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August 17th, 2017 08:11 a.m.

Take a sneak peek at The Times' new website

August 17th, 2017 08:10 a.m.

Available space for foster children

A county-by-county breakdown of the number of beds available to children in Division of Family and Children Services care. Many counties do not have enough beds, and the darker the color, the worse off the county is. Note that beds provided by group homes are not accounted for in this map, and counties with no data available are not shaded.

How to help

Support foster parents and/or children

• Sponsor a child’s music lessons or athletic team membership
• Sponsor a child for their birthday or Christmas
• Become a volunteer babysitter or transporter, which requires some paperwork and screening
• Become a respite family, which requires all the same training and paperwork as becoming a foster parent but a much lesser time commitment. Respite families take occasional weekends to watch full-time foster parents’ children in order to give those parents a break.
• Become a Court-Appointed Special Advocate. CASAs represent children in court and help find them safe and permanent homes. Call their office at 770-531-1964.
• Get involved with Promise 686, which works with area churches to recruit, train and support DFCS foster families.
Call the local Division of Family and Children Services at 770-532-5233 for more information about other available opportunities.

Become a foster parent

Basic requirements: Be 25 or older, complete a medical exam, comply with a fingerprint check and pass a background check. Additional paperwork and training is required.
Contact: 1-877-210-KIDS
Training dates: No training is currently available in Hall County, but orientation classes are provided in some neighboring counties and full training will be available in January in Forsyth County. Call 770-532-5233 for more information.
Private agencies: A number of private agencies contract with DFCS to provide homes in Hall County; they train foster parents separately. Visit their websites for more information about their specific focuses and contact those agencies directly to become a foster parent through their organizations. Most also take monetary donations.
   • Bethany Christian Services: 770-455-7111
   • Creative Community Services: Therapeutic foster care agency focused on children with developmental disabilities and mental health needs. Contact them at 770-469-6226 and ask to talk with Reva Bowers in the recruitment and retention department or email They’re also looking for donations of rocking chairs and socks, help building a ramp at a foster home in Lawrenceville and restaurant gift certificates for families to have a night out.
   • FaithBridge Foster Care: Agency focused on providing Christian foster homes. Call 678-690-7100. Two-hour orientation classes are offered regularly.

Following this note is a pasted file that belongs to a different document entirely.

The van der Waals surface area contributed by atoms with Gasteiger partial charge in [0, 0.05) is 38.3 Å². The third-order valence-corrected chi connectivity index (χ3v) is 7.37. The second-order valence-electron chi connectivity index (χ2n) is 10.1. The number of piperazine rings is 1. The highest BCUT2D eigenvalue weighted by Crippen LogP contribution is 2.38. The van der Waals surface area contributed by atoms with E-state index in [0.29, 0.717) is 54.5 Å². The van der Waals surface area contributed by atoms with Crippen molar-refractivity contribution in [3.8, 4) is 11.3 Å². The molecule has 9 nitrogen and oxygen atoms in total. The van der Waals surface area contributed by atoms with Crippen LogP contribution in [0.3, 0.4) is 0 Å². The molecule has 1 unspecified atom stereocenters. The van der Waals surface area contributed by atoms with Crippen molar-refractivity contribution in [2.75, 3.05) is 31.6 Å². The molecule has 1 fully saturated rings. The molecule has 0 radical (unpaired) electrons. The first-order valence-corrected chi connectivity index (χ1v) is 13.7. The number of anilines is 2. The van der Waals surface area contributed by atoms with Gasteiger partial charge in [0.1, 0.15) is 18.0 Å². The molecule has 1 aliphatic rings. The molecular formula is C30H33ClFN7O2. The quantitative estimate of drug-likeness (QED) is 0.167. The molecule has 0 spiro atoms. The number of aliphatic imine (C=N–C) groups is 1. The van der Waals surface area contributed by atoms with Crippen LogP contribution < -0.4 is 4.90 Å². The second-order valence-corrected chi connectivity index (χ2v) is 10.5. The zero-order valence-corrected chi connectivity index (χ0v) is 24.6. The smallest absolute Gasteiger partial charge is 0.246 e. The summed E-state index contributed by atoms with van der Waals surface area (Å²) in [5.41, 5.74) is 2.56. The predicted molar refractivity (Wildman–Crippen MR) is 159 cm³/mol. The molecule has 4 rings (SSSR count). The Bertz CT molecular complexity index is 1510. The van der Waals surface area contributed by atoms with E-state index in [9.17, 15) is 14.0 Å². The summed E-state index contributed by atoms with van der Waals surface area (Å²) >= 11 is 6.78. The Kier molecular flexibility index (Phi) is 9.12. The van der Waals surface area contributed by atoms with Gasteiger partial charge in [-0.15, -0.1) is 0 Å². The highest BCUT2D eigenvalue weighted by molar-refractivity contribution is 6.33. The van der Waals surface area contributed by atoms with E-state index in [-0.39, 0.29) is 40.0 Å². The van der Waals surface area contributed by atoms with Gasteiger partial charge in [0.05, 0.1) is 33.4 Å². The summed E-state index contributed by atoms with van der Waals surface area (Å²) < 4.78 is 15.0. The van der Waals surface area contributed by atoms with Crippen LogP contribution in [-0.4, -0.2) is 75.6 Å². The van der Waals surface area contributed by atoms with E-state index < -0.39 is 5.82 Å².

• Georgia Agape: Call 770-452-9995 and ask for Joan Zahler.

The stories


Too many kids, too few homes: Hall County has about 180 children in foster care in any given month. It has about 25 foster homes to care for them. Those who work in the system call it a crisis. On top of that, foster care case workers typically balance 25 cases every month, a number the state wants to get down to 15. The state is looking for answers. The Times delves into the problem and possible solutions.


Foster kids have team working on placement | The trauma of removal
Judges hold these children’s fate in their hands. Learn the court system and the players.


DFCS caseworkers face obstacles: Judges hold these children’s fate in their hands. Learn the court system and the players. Hall County Division of Family and Children Services workers are the first responders to reports of abuse and work directly to remedy the problems.


Longtime foster parents share their stories: Two longtime foster parents share their bittersweet stories.


Mom changes life to reunify with daughter | Family treatment court helps parents, children reconnect A mother tells of why her child was taken into custody and what it took to get her back. Also, learn about the organizations that help parents get on track.


Gainesville man overcame abusive foster home | Abused girl saved by foster system Read the story of a child abused but then adopted by a loving family and another story of a man who survived an abusive foster home.


Group homes sometimes help teens needing foster care: Many teenagers are referred to group homes, sometimes because their needs cannot be met in foster care and sometimes because there are no homes available to them.

OCT. 19

Where do we go from here? | From foster to forever: Some parents seek adoption | A learning process: Becoming a foster parent requires thought, answers | Our Views: Time to plug the foster gap State leaders are looking to address the need for resources, with privatization of foster care high on the list of possibilities.

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